CHENNAI: With rainforests being destroyed for the expansion of fast food outlets and India’s vast cultural biodiversity being run over by urbanisation, the Indian Biodiversity Congress (IBC) 2014 saw scientists, academicians and activists from all over India coming together to discuss various themes.





Over 750 delegates presented papers on climate change, food security, taxonomy and cultural and linguistic linkages of biodiversity. The focus of the conference this year was biodiversity for poverty alleviation.

The three-day conference, which started on December 18, was organised by the Centre for Innovation in Science and Social Actions, Thiruvananthapuram and CPR Environmental Education Centre, Chennai, along with School of Public Health, SRM University, Chennai and Navdanya, New Delhi.

Biodiversity as the need of the hour is recognised by all, and as chief project director of Tamil Nadu Biodiversity Conservation and Greening Project R K Ojha put it:  it is no longer for compulsion but is now a compulsion. “With India harbouring nearly seven per cent of the recorded species of the world, representing four of the 34 globally identified biodiversity hotspots, it is a vast repository of traditional biological knowledge resource,” said K Rosaiah, Governor of Tamil Nadu, who inaugurated the conference. “Nearly 200 million people are dependent on forests for their livelihood, and the joint forest management should aim at regenerating forests through involvement of local communities.”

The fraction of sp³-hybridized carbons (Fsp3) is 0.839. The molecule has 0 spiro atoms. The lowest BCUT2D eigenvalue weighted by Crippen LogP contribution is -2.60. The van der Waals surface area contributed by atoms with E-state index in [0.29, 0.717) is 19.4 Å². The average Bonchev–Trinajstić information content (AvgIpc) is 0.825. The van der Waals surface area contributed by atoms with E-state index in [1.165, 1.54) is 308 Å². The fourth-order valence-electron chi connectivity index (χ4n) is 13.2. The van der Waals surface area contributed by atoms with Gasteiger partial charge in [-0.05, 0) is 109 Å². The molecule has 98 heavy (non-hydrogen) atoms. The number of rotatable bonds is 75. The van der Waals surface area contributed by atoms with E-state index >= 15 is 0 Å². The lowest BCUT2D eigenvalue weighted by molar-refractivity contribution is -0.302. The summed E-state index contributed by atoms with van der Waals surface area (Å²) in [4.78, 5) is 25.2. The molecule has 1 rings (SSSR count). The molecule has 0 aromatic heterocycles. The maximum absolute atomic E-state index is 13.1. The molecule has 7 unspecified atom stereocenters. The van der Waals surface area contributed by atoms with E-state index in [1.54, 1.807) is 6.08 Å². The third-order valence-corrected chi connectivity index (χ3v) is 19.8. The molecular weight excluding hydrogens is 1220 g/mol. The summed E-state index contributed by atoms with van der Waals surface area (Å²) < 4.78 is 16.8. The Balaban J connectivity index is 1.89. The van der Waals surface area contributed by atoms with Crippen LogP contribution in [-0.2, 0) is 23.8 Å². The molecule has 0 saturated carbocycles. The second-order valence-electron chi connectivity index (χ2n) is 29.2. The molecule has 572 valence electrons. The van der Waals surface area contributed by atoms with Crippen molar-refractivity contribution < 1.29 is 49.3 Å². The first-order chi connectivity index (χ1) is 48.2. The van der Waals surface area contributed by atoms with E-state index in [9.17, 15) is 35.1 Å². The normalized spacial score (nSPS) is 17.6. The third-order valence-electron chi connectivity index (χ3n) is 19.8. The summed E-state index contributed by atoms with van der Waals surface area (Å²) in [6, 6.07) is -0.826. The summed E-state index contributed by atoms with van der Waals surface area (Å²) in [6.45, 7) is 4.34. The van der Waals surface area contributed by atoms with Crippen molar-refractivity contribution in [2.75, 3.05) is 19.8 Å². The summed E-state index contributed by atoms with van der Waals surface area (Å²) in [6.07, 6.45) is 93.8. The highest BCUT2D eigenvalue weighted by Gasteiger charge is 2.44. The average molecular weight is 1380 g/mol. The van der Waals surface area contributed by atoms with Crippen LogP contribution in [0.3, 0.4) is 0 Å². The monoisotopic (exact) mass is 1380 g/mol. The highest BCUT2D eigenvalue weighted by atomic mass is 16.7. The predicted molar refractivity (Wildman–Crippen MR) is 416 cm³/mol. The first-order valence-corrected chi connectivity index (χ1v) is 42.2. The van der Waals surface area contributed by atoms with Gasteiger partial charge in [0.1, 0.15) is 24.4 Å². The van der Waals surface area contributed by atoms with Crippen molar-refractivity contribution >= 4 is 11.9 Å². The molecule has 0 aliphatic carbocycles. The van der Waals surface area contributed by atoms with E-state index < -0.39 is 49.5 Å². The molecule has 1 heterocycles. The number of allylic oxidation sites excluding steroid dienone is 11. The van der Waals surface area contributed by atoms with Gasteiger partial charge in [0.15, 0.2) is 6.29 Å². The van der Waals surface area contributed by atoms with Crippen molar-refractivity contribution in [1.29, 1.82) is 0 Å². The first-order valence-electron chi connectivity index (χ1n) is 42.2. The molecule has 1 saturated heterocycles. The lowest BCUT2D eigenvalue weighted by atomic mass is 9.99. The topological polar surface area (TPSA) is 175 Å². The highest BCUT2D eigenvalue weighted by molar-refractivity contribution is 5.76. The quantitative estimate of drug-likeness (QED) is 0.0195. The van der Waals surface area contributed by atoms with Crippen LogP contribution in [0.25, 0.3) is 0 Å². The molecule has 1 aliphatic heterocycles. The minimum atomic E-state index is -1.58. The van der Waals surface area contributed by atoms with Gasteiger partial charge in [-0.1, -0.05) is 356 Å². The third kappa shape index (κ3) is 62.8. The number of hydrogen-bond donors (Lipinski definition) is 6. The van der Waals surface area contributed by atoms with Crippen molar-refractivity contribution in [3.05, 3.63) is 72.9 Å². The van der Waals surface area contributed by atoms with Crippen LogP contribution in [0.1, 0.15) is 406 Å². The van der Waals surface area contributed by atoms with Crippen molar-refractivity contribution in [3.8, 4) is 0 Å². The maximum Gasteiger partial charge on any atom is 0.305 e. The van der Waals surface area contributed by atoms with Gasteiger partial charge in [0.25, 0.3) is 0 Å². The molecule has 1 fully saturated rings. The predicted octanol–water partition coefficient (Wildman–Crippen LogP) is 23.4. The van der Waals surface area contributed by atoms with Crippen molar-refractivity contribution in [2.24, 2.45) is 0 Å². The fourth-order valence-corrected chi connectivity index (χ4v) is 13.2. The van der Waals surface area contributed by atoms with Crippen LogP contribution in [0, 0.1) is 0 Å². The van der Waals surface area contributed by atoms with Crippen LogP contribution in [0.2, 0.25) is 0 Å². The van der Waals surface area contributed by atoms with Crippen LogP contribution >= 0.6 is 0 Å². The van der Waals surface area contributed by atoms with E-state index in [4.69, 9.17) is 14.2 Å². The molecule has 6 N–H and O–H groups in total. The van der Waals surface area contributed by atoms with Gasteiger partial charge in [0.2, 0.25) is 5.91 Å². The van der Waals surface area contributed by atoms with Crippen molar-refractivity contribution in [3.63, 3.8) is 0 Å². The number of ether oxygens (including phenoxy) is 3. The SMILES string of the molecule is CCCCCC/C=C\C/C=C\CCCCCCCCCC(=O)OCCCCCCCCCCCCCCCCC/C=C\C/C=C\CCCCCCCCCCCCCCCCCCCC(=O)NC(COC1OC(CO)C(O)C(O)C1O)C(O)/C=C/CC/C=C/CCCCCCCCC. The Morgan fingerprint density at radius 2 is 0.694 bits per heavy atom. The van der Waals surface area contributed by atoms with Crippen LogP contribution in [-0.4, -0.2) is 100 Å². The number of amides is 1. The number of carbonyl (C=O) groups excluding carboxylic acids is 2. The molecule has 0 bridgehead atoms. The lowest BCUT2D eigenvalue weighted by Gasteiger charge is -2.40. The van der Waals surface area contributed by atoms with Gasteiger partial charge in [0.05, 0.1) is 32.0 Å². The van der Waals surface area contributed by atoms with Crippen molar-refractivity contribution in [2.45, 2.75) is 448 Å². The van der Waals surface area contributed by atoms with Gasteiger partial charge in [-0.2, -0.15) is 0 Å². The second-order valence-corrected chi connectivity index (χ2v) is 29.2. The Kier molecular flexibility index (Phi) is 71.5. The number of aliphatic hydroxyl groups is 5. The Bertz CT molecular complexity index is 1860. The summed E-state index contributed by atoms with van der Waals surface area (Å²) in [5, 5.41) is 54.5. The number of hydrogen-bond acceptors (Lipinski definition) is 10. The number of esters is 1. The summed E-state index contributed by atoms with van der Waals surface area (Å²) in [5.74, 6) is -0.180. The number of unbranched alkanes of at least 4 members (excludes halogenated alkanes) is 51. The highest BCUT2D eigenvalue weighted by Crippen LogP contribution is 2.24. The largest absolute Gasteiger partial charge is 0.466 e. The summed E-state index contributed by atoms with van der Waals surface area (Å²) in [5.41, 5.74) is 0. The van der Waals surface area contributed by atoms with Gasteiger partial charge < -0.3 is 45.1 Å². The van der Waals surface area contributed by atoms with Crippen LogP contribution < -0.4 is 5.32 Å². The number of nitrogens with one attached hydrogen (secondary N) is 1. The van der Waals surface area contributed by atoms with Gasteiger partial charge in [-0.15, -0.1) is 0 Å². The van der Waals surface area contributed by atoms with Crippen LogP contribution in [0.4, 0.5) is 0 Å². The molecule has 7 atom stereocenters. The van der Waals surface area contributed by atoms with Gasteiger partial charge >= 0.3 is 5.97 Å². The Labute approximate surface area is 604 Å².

“We are dredging the top soil and it takes 500 years to create one inch of new top soil,” said Nandita Krishna, director of CPR Environmental Education Centre, lamenting on how acres of land are being used for cattle to be raised for slaughter. “Animal farming should instead be used to alleviate hunger,” she said. The objective of IBC is to formulate a vision and alternate strategic plan for the conservation of biodiversity in the context of the prevailing concept of ‘development at any cost’.


Share to All

 
Top